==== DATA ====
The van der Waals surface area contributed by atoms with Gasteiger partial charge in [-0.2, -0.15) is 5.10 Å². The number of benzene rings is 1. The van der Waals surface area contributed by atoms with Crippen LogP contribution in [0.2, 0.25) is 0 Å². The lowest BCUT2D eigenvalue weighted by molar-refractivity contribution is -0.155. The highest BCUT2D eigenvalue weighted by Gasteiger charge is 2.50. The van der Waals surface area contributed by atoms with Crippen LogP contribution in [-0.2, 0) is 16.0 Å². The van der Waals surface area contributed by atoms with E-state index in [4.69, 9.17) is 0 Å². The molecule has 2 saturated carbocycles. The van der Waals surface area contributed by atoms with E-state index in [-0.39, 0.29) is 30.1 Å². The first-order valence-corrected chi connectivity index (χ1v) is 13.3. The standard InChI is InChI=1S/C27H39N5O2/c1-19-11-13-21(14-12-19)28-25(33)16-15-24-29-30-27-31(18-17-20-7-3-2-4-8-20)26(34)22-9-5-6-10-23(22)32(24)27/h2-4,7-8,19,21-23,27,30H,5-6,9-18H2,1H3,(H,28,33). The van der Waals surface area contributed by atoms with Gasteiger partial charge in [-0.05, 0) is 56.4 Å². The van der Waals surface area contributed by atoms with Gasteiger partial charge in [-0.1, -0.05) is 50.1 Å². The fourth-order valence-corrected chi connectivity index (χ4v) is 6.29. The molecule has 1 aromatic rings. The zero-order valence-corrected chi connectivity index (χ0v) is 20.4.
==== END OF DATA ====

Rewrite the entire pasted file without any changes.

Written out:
The van der Waals surface area contributed by atoms with Gasteiger partial charge in [-0.2, -0.15) is 5.10 Å². The number of benzene rings is 1. The van der Waals surface area contributed by atoms with Crippen LogP contribution in [0.2, 0.25) is 0 Å². The lowest BCUT2D eigenvalue weighted by molar-refractivity contribution is -0.155. The highest BCUT2D eigenvalue weighted by Gasteiger charge is 2.50. The van der Waals surface area contributed by atoms with Crippen LogP contribution in [-0.2, 0) is 16.0 Å². The van der Waals surface area contributed by atoms with E-state index in [4.69, 9.17) is 0 Å². The molecule has 2 saturated carbocycles. The van der Waals surface area contributed by atoms with E-state index in [-0.39, 0.29) is 30.1 Å². The first-order valence-corrected chi connectivity index (χ1v) is 13.3. The standard InChI is InChI=1S/C27H39N5O2/c1-19-11-13-21(14-12-19)28-25(33)16-15-24-29-30-27-31(18-17-20-7-3-2-4-8-20)26(34)22-9-5-6-10-23(22)32(24)27/h2-4,7-8,19,21-23,27,30H,5-6,9-18H2,1H3,(H,28,33). The van der Waals surface area contributed by atoms with Gasteiger partial charge in [-0.05, 0) is 56.4 Å². The van der Waals surface area contributed by atoms with Gasteiger partial charge in [-0.1, -0.05) is 50.1 Å². The fourth-order valence-corrected chi connectivity index (χ4v) is 6.29. The molecule has 1 aromatic rings. The zero-order valence-corrected chi connectivity index (χ0v) is 20.4.